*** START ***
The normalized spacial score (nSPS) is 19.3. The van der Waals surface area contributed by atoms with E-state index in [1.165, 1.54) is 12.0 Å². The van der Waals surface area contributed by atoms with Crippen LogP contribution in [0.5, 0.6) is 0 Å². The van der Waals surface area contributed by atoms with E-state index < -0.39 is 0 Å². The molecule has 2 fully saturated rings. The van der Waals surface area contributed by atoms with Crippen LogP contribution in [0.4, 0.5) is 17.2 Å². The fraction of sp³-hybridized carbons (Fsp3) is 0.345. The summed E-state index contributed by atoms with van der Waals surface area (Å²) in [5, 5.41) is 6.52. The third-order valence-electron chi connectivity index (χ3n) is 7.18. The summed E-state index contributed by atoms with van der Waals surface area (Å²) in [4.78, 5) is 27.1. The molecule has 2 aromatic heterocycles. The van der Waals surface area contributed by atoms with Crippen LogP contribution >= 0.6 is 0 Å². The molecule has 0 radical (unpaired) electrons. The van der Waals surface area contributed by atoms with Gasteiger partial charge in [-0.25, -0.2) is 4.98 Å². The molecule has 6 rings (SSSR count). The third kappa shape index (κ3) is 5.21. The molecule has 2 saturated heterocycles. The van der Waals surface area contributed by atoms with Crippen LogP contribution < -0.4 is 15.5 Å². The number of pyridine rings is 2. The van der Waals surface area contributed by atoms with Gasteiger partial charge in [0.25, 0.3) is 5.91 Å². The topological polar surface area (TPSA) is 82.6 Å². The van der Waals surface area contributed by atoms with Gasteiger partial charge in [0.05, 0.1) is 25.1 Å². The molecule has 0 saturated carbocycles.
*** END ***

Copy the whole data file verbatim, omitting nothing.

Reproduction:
The normalized spacial score (nSPS) is 19.3. The van der Waals surface area contributed by atoms with E-state index in [1.165, 1.54) is 12.0 Å². The van der Waals surface area contributed by atoms with Crippen LogP contribution in [0.5, 0.6) is 0 Å². The van der Waals surface area contributed by atoms with E-state index < -0.39 is 0 Å². The molecule has 2 fully saturated rings. The van der Waals surface area contributed by atoms with Crippen LogP contribution in [0.4, 0.5) is 17.2 Å². The fraction of sp³-hybridized carbons (Fsp3) is 0.345. The summed E-state index contributed by atoms with van der Waals surface area (Å²) in [5, 5.41) is 6.52. The third-order valence-electron chi connectivity index (χ3n) is 7.18. The summed E-state index contributed by atoms with van der Waals surface area (Å²) in [4.78, 5) is 27.1. The molecule has 2 aromatic heterocycles. The van der Waals surface area contributed by atoms with Crippen LogP contribution >= 0.6 is 0 Å². The molecule has 0 radical (unpaired) electrons. The van der Waals surface area contributed by atoms with Gasteiger partial charge in [-0.25, -0.2) is 4.98 Å². The molecule has 6 rings (SSSR count). The third kappa shape index (κ3) is 5.21. The molecule has 2 saturated heterocycles. The van der Waals surface area contributed by atoms with Crippen LogP contribution < -0.4 is 15.5 Å². The number of pyridine rings is 2. The van der Waals surface area contributed by atoms with Gasteiger partial charge in [0.25, 0.3) is 5.91 Å². The topological polar surface area (TPSA) is 82.6 Å². The van der Waals surface area contributed by atoms with Gasteiger partial charge in [0.05, 0.1) is 25.1 Å². The molecule has 0 saturated carbocycles.